• Ah, Lisa, thanks. I wasn’t sure you’d comment on this one (and I wouldn’t have been insulted!) Do you mean The spare room? I’m not sure what other novels were contentious except Monkey grip, which two did choose?

      I think for most of us the choice was driven by books we individually hadn’t read before and many of us have read a lot of Garner. I know mine was, and several others were too. One or two, though, did re-read/re-visit books (one of those choosing Monkey grip which she hadn’t liked first time around but was impressed by this time.)

      For the record, we’ve already done as a group: The Children’s Bach; The spare room; Cosmo cosmolino; The first stone; and Joe Cinque’s consolation. The children’s Bach is the only one people chose for this night that we’ve done before, and neither of those people were in the group when we did it.

      There were some references during the discussion to Joe Cinque’s consolation – which people had found painful but we didn’t spend long on it because it hadn’t been specifically chosen.

      • I would say that her contentious novels start with The First Stone, and then Joe Cinque and The Spare Room (all of which I’ve read) and then the last one (the name escapes me) which I do not want to read at all. All these four have been criticised for trespassing on the lives of real people while others have praised her honesty.

        • Ah, I wondered if that’s what you meant, but three of those aren’t novels, of course, though I suppose with Garner the line between novels and non-novels can be fine! I certainly agree that The first stone, Joe, and The house of grief were contentious.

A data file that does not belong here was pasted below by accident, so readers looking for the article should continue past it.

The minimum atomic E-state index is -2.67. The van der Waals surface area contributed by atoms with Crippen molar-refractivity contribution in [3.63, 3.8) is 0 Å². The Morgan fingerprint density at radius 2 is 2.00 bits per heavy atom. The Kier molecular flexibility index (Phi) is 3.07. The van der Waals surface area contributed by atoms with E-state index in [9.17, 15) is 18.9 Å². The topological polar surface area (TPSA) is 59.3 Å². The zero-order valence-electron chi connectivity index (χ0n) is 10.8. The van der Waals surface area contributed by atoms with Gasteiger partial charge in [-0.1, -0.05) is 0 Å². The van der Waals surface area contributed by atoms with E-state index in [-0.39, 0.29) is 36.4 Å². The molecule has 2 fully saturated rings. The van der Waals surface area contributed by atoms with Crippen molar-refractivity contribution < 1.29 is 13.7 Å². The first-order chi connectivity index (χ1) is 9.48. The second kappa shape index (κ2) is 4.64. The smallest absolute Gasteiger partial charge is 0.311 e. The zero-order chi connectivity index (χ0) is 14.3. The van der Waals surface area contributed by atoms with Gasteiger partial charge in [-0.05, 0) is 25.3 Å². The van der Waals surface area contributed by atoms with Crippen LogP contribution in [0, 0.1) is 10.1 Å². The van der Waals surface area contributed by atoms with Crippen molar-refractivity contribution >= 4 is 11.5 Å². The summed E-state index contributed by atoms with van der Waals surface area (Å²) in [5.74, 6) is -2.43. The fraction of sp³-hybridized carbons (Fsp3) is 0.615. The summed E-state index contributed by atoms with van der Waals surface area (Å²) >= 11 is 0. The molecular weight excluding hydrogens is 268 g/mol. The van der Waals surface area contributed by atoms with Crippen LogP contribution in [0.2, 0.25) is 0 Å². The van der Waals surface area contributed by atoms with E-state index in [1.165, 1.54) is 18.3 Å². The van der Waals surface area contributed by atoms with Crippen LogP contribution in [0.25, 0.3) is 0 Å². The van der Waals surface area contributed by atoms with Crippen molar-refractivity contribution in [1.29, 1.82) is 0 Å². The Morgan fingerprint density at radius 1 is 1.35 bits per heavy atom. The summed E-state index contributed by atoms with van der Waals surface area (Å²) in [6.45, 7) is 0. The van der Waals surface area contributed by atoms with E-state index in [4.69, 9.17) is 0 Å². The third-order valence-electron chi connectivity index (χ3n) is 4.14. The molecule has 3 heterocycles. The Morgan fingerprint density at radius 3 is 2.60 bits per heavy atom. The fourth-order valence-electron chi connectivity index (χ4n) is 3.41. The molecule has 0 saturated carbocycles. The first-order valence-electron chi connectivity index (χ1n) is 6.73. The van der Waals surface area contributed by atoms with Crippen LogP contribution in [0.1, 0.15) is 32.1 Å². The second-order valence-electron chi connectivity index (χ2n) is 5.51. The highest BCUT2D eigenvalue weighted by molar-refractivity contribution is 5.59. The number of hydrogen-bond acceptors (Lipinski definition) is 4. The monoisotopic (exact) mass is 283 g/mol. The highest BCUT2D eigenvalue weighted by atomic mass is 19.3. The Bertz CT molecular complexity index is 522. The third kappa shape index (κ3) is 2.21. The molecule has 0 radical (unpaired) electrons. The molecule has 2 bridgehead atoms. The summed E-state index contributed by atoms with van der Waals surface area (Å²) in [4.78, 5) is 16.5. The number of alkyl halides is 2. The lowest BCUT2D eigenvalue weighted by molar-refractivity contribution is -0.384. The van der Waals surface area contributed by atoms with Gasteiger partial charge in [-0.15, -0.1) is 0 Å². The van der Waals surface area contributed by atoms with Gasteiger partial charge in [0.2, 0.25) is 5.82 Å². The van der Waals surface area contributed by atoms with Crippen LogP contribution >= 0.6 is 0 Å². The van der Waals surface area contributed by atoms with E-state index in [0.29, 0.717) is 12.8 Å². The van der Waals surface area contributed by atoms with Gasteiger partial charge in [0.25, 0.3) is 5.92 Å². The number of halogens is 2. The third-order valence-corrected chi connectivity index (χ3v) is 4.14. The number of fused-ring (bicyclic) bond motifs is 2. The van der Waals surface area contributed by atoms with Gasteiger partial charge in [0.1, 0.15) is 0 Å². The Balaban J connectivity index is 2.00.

She’s not the only writer, as I know you know, to use real people’s lives in fiction or non-fiction. It’s a tricky ethical issue, i do appreciate, but not one I think we can lay solely at Garner’s feet?

        • I wonder if people made similar comments about Henry Handel Richardson’s ‘The Fortunes of Richard Mahony’ and ‘The Getting of Wisdom’.

        • You would have to think they did wouldn’t you Nawnim. So many writers have done this, in fiction and non-fiction. I’m not sure why Garner attracts such ire, really.

  4. I have not read Garner. The approach of everyone reading different works and then discussing them sounds different but fruitful. It sounds like it was a great idea.

    At least in theory, I do not think that there is anything wrong with an author who centers thier work on a particular place. In the end, worthwhile writing is universal.

  5. Hi Sue, I love Helen Garner’s writings and always look forward to reading her novels. I know where I am with Garner, and it also helps that I live in Melbourne. However, in my book group there are some who dislike her for being so honest. I have been to a few of her interviews. I do remember in one interview she regretted at times she had used friends lives in her fiction.

    • Thanks Meg. I’m with you as I know.

      She probably polarises people more than many writers. Peter Carey is another I think, though for different reasons. Must in my group love her, and don’t really comment on that issue in her novels. We read them as fiction, regardless of the bases. Some recoil a bit from the confronting non-fiction though I think, particularly Joe and Grief.